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Dangers of Staying in Jail to Await Your Hearing



When you are detained on suspicion of a crime, you almost always have the option to post bail immediately for most crimes, which lets you leave custody and wait for your hearing at home. If you show up for all of your hearings, the bail process will be finished; however, since bail has a fee, you might wonder if staying in jail would be a better choice. There are several disadvantages & even dangers to remaining in jail while awaiting your hearing. Here are a few examples.


1. There's a Possibility You'll Fall Sick

Jails are perfect for spreading disease because so many people are packed into such small spaces, especially if you have to share a cell. You might be opening yourself to catching a cold, flu, or other transmittable diseases. Think about more severe conditions like COVID-19 or other viruses. This probability definitely increases the more you spend time in close quarters with others and the longer you are incarcerated.


Of course, experiencing stress, hopelessness, or worry can harm your health too. Other GI issues can cause nausea, ulcers, diarrhea, and acid reflux. Insomnia and sleep disorders are frequent side effects of stress and anxiety, and your immune system may suffer if your sleep cycle is disturbed. The other health problems include high blood pressure, unnatural cardiac rhythms, weight gain or loss, headaches, and joint pain. The basic truth is that your physical & mental health is jeopardized the longer you are incarcerated.


2. Separation From Friends & Family.

Staying in jail means being separated from loved ones, which can also be emotionally taxing and can have long-term effects on family relationships.


3. You Could Potentially Lose Your Job.

Whether or not you committed the crime, if you are arrested, and your employer finds out, you might lose your job. Due to the nature of the crime, such as murder or other serious offenses, certain employers may fire you. You will probably miss work even if your employer is unaware of the crime or arrest.

Your supervisor might be okay with you taking a few days off work because you're awaiting a court date or your bond payment. If you spend several weeks or months in jail before your court date, your company will probably have to find a replacement for you. If you don't have a job, you will have less money to use for your defense & your other expenses; you'll also experience greater stress, despair, concern, and fear.

4. Your Defense Could Be in Danger

Being in jail can make it difficult to prepare your defense properly. You may have limited access to legal resources, and it can be challenging to communicate with your lawyer and gather evidence. Usually your attorney will want to work together to develop your defense, whether or not you are detained until your court appearance. He will create a narrative that describes your involvement in the crime (if you committed the crime or were present at the crime scene) or provide evidence that you did not attend the crime scene or participate in it.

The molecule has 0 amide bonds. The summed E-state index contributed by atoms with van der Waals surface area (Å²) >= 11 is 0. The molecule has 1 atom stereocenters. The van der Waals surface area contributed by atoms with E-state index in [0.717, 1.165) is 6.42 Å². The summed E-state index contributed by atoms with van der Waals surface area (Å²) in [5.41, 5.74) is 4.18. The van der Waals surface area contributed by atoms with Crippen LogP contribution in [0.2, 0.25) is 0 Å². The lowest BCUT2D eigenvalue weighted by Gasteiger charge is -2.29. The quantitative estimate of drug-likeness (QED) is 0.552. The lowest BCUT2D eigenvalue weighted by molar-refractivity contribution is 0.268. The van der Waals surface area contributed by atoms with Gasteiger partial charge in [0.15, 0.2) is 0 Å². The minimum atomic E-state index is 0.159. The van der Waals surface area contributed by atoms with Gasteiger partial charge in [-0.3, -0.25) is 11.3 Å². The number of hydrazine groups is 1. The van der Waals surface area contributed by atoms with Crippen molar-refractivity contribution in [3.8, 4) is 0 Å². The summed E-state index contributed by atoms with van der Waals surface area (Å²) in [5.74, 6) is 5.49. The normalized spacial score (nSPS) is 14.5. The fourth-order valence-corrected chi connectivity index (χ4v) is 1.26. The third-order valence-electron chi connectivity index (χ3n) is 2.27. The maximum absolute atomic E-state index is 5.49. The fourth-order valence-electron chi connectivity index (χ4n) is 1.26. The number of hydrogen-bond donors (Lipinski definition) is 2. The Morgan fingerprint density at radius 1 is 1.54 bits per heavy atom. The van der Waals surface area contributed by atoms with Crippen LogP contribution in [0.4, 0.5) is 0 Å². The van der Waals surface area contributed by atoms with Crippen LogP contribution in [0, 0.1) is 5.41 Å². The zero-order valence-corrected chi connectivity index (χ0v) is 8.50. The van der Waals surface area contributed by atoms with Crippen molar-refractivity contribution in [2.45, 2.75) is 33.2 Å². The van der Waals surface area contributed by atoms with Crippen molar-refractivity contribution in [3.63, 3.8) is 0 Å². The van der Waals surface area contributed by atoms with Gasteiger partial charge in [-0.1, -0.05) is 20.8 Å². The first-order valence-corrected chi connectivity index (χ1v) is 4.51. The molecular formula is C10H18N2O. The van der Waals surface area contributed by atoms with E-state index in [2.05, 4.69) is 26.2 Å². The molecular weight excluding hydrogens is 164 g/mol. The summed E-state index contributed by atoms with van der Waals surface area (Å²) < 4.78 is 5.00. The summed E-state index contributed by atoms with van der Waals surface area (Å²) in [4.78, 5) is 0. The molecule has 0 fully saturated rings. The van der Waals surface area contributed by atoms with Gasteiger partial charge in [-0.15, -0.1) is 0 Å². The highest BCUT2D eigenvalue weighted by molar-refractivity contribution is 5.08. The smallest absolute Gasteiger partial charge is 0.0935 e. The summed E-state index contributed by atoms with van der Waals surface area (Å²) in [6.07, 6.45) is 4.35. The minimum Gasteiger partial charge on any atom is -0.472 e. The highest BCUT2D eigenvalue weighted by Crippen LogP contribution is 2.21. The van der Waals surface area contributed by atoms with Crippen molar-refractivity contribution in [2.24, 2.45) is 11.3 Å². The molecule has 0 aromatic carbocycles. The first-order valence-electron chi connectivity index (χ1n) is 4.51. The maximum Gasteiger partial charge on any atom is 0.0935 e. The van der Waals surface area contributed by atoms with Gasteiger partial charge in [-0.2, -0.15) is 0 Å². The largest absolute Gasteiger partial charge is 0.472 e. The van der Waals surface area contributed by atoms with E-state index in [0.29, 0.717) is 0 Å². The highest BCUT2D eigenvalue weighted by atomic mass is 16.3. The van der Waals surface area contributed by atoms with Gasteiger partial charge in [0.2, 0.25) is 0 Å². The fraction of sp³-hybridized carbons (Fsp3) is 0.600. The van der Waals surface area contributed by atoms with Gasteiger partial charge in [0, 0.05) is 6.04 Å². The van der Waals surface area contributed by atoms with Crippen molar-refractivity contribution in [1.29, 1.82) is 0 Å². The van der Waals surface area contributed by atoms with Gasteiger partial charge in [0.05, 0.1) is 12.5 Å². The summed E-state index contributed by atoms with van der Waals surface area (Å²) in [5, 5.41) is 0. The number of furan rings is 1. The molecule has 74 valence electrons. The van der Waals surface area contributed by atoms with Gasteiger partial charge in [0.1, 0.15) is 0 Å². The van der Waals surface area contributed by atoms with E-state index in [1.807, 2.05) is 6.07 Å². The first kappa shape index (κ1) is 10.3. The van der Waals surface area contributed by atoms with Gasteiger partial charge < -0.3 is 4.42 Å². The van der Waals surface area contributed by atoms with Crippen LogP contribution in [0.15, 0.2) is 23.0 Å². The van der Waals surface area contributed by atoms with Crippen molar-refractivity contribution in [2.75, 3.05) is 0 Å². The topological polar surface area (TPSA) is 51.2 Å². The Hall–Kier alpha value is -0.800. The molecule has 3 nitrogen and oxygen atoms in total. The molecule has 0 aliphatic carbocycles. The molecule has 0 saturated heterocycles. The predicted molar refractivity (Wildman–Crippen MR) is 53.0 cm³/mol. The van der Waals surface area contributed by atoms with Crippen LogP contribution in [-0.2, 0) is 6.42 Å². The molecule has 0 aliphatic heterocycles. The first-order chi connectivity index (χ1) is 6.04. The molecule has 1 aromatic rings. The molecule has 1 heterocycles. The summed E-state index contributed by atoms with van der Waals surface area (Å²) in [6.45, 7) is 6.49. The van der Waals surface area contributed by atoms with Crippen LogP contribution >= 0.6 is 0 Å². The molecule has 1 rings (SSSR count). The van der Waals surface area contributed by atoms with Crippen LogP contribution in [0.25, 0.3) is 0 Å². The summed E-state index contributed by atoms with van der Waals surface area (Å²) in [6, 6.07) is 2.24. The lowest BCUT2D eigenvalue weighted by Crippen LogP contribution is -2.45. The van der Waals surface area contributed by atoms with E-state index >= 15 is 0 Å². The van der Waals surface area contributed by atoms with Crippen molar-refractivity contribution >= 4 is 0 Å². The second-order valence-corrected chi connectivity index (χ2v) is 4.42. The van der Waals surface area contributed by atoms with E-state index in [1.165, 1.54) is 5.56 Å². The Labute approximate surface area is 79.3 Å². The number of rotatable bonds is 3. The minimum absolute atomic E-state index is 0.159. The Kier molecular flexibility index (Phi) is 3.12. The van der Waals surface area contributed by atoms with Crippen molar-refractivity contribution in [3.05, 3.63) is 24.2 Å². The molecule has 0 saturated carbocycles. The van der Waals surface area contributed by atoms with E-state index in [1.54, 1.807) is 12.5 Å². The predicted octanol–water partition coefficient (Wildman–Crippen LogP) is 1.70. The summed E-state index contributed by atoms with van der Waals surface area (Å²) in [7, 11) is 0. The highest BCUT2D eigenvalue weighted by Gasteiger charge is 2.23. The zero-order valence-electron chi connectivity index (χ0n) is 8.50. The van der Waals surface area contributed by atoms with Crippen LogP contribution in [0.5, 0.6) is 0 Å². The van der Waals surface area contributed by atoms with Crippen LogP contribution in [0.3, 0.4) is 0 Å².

This calls for research, inquiries, witness interviews, and expert consultations, etc. Even though the majority of the work that will be done for you will be by your attorney, but you'll need to be able to communicate with him or her frequently, which might be difficult if you're in jail with a few visitors allowed on restricted time.


5. You Might Say Something Suspicious

If you've ever been arrested or witnessed an arrest on television, you've probably heard someone say, "You have the right to remain silent." To avoid being implicated in your actions, do this. Even minor differences can hurt the credibility of your case. For instance, you might tell one officer that you were at Location A when the crime was committed but later tell a different officer that you were at Location B.

The threat is not over once this knowledge is used against you. If you remain in jail while awaiting your court date, whatever you say there might be used against you. Even if you say something in passing to another prisoner, they could tell an officer or testify against you.


6. Risk of Pleading Guilty: The pressure of being in jail can lead some people to hastily plead guilty to charges, even if they are not guilty. This is particularly true for those who cannot afford to post bail and must remain in jail for an extended period.


7. Risk of Experiencing Physical Abuse or Harm

Jails are often overcrowded and usually under violent environments. This causes a risk of physical harm from other inmates or even aggressive type staff. According to statistics, there has been a 180% increase in cases of alleged sexual assault and harassment in jail or prison. It makes sense because jail is where criminals of all stripes are housed together. The danger still exists, and these incidents can still occur even when security measures are in place.


Final Thoughts

For the reasons outlined above, staying in jail while you await hearing might compromise your whole case, your physical & mental health, safety, finances, and career. It's essential to work with a lawyer to explore your options for bail and other alternatives to incarceration.


If you find yourself in trouble, contact us at A Easy Way Out Bail Bonds. We are a locally owned bail bonds company in Las Vegas & Henderson with a passionate goal to help people in need of quick bail with 24-hour bail bond services.


Contact the licensed & reputable experts at A Easy Way Out Bail Bonds. Don't wait another minute, call 702-236-5731 today!




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